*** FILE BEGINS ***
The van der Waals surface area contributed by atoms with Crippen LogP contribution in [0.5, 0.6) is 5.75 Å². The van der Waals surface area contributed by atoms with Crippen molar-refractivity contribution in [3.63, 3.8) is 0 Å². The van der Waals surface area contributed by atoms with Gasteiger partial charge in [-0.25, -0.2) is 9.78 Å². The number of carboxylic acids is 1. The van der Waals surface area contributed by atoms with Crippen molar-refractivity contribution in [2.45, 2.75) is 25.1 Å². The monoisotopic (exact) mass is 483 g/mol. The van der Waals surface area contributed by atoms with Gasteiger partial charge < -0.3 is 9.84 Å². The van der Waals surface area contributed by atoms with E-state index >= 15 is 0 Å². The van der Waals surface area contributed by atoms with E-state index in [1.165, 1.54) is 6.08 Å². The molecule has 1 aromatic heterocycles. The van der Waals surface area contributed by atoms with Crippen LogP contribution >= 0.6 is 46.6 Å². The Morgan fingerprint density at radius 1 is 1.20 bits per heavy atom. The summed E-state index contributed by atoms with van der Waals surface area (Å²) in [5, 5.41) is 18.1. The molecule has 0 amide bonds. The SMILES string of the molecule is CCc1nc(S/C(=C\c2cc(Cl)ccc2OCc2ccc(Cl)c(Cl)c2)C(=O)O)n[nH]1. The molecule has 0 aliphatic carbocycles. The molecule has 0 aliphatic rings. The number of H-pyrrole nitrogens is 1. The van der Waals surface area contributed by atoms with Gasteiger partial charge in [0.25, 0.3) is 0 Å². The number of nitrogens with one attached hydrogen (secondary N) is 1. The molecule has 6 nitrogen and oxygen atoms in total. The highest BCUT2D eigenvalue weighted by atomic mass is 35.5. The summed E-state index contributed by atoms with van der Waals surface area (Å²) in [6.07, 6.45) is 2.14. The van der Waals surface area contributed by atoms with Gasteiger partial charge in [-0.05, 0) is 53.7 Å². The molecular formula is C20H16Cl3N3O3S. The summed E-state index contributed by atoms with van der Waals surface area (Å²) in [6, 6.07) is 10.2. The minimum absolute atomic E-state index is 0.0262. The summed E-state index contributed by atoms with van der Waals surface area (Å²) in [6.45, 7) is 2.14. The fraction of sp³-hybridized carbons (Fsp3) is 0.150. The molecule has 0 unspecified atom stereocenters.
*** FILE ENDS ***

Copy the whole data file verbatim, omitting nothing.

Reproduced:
The van der Waals surface area contributed by atoms with Crippen LogP contribution in [0.5, 0.6) is 5.75 Å². The van der Waals surface area contributed by atoms with Crippen molar-refractivity contribution in [3.63, 3.8) is 0 Å². The van der Waals surface area contributed by atoms with Gasteiger partial charge in [-0.25, -0.2) is 9.78 Å². The number of carboxylic acids is 1. The van der Waals surface area contributed by atoms with Crippen molar-refractivity contribution in [2.45, 2.75) is 25.1 Å². The monoisotopic (exact) mass is 483 g/mol. The van der Waals surface area contributed by atoms with Gasteiger partial charge < -0.3 is 9.84 Å². The van der Waals surface area contributed by atoms with E-state index >= 15 is 0 Å². The van der Waals surface area contributed by atoms with E-state index in [1.165, 1.54) is 6.08 Å². The molecule has 1 aromatic heterocycles. The van der Waals surface area contributed by atoms with Crippen LogP contribution >= 0.6 is 46.6 Å². The Morgan fingerprint density at radius 1 is 1.20 bits per heavy atom. The summed E-state index contributed by atoms with van der Waals surface area (Å²) in [5, 5.41) is 18.1. The molecule has 0 amide bonds. The SMILES string of the molecule is CCc1nc(S/C(=C\c2cc(Cl)ccc2OCc2ccc(Cl)c(Cl)c2)C(=O)O)n[nH]1. The molecule has 0 aliphatic carbocycles. The molecule has 0 aliphatic rings. The number of H-pyrrole nitrogens is 1. The van der Waals surface area contributed by atoms with Gasteiger partial charge in [0.25, 0.3) is 0 Å². The number of nitrogens with one attached hydrogen (secondary N) is 1. The molecule has 6 nitrogen and oxygen atoms in total. The highest BCUT2D eigenvalue weighted by atomic mass is 35.5. The summed E-state index contributed by atoms with van der Waals surface area (Å²) in [6.07, 6.45) is 2.14. The van der Waals surface area contributed by atoms with Gasteiger partial charge in [-0.05, 0) is 53.7 Å². The molecular formula is C20H16Cl3N3O3S. The summed E-state index contributed by atoms with van der Waals surface area (Å²) in [6, 6.07) is 10.2. The minimum absolute atomic E-state index is 0.0262. The summed E-state index contributed by atoms with van der Waals surface area (Å²) in [6.45, 7) is 2.14. The fraction of sp³-hybridized carbons (Fsp3) is 0.150. The molecule has 0 unspecified atom stereocenters.